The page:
The Monster Energy NASCAR Cup Series completed the third event of the season on Sunday at Las Vegas Motor Speedway. A new format and new race procedures have led to very exciting on-track action. On Sunday afternoon, that excitement spilled over to pit road. A post-race altercation between Kyle Busch and Joey Logano resulted in Busch walking away bleeding.
In the final lap of the Kobalt 400, heading into turn three, Busch made an abrupt move to the left in an effort to pass the slowing car of Brad Keselowski. The issue, however, was the No. 22 Shell Pennzoil Ford of Logano was already making an attempt to pass Busch. When Busch made his move, he made contact with the right front fender of Logano.
The two drivers gathered their cars and drove into turn three looking toward the finish. Logano, trying to regain some of the ground he lost due to the contact of Busch, drove in deep, got loose and began to chase the car up the track, collecting Busch in the process. The contact sent Busch spinning and eventually finishing 22nd. Logano continued on and finished fourth.
As the drivers exited their cars on pit road, Busch approached Logano and took a swing, appearing to make contact. Several crew members immediately got involved pulling the two drivers apart. Busch spent some time on the ground with crew members from the No. 22 team.
Once the scuffle was over, Busch was walking away from the scene with a trickle of blood on his forehead.
During the post-race interviews, Busch stated the reason for the scuffle was that he “got dumped” and also indicated that is “how Joey races”. Logano seemed to indicate he was not hit during the altercation, however, video footage seems to indicate otherwise.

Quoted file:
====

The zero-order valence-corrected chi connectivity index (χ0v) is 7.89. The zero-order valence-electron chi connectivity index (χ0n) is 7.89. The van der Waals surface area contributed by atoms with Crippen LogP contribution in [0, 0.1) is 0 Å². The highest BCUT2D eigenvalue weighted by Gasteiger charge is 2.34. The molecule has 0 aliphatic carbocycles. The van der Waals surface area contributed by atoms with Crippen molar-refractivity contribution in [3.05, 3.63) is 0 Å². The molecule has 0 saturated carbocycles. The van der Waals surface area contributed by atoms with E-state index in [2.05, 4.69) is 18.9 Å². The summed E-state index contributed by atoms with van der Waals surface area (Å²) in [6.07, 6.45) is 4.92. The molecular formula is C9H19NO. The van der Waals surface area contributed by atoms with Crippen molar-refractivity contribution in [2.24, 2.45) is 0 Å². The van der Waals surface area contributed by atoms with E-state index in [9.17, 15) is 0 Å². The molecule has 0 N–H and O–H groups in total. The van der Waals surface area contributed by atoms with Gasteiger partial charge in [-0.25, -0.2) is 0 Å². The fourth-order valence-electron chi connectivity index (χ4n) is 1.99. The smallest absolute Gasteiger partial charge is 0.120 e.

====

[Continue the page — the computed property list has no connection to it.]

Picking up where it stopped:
Logano has earned a reputation for hard driving over the past several years. A notable incident with Busch’s teammate, Matt Kenseth, received significant media attention. Perhaps previous incidents with Busch or his Toyota teammates led to Busch’s feeling of frustration or rush to judgement toward Logano. Or perhaps, it was heat of the moment and Busch saw things differently from his perspective. In this situation, however, Logano did not appear to be at fault. In fact, Busch made the first move that led to contact on the backstretch when he abruptly moved left. Logano obviously got loose in the corner before the contact. It did not appear intentional. He did, of course, drive in very hard, but that is what fans have been asking for. Busch should understand that, he runs as hard as any driver in the field.
Once Busch has time to calm down and review the replays, it is highly possible he will have a change of heart on exactly what happened in Vegas.
According to Busch’s post-race statements, however, what happens in Vegas, will NOT stay in Vegas.
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